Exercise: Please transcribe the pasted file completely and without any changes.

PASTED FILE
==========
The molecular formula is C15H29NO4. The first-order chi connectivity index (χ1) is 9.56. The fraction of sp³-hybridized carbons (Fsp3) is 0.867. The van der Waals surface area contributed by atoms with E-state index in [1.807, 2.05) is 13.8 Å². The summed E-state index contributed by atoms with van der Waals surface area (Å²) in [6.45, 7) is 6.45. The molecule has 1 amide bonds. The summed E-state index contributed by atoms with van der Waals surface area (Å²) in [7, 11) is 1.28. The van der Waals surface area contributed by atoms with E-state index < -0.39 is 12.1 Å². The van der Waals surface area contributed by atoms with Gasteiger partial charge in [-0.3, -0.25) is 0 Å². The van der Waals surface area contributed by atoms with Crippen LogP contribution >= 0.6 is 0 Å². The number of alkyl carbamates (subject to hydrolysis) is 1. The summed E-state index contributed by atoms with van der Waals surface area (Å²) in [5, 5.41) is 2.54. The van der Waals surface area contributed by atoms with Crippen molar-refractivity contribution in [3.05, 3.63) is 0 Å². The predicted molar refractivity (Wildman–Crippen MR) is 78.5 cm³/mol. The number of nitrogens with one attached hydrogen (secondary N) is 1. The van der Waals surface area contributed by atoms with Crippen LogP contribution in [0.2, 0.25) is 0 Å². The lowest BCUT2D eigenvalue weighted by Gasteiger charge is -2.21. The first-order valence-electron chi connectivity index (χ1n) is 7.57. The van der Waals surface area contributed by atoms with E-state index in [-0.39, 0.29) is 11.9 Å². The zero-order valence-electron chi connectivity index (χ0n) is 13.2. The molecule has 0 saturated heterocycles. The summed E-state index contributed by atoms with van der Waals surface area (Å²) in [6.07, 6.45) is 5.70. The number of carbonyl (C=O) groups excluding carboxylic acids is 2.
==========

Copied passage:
The molecular formula is C15H29NO4. The first-order chi connectivity index (χ1) is 9.56. The fraction of sp³-hybridized carbons (Fsp3) is 0.867. The van der Waals surface area contributed by atoms with E-state index in [1.807, 2.05) is 13.8 Å². The summed E-state index contributed by atoms with van der Waals surface area (Å²) in [6.45, 7) is 6.45. The molecule has 1 amide bonds. The summed E-state index contributed by atoms with van der Waals surface area (Å²) in [7, 11) is 1.28. The van der Waals surface area contributed by atoms with E-state index < -0.39 is 12.1 Å². The van der Waals surface area contributed by atoms with Gasteiger partial charge in [-0.3, -0.25) is 0 Å². The van der Waals surface area contributed by atoms with Crippen LogP contribution >= 0.6 is 0 Å². The number of alkyl carbamates (subject to hydrolysis) is 1. The summed E-state index contributed by atoms with van der Waals surface area (Å²) in [5, 5.41) is 2.54. The van der Waals surface area contributed by atoms with Crippen molar-refractivity contribution in [3.05, 3.63) is 0 Å². The predicted molar refractivity (Wildman–Crippen MR) is 78.5 cm³/mol. The number of nitrogens with one attached hydrogen (secondary N) is 1. The van der Waals surface area contributed by atoms with Crippen LogP contribution in [0.2, 0.25) is 0 Å². The lowest BCUT2D eigenvalue weighted by Gasteiger charge is -2.21. The first-order valence-electron chi connectivity index (χ1n) is 7.57. The van der Waals surface area contributed by atoms with E-state index in [-0.39, 0.29) is 11.9 Å². The zero-order valence-electron chi connectivity index (χ0n) is 13.2. The molecule has 0 saturated heterocycles. The summed E-state index contributed by atoms with van der Waals surface area (Å²) in [6.07, 6.45) is 5.70. The number of carbonyl (C=O) groups excluding carboxylic acids is 2.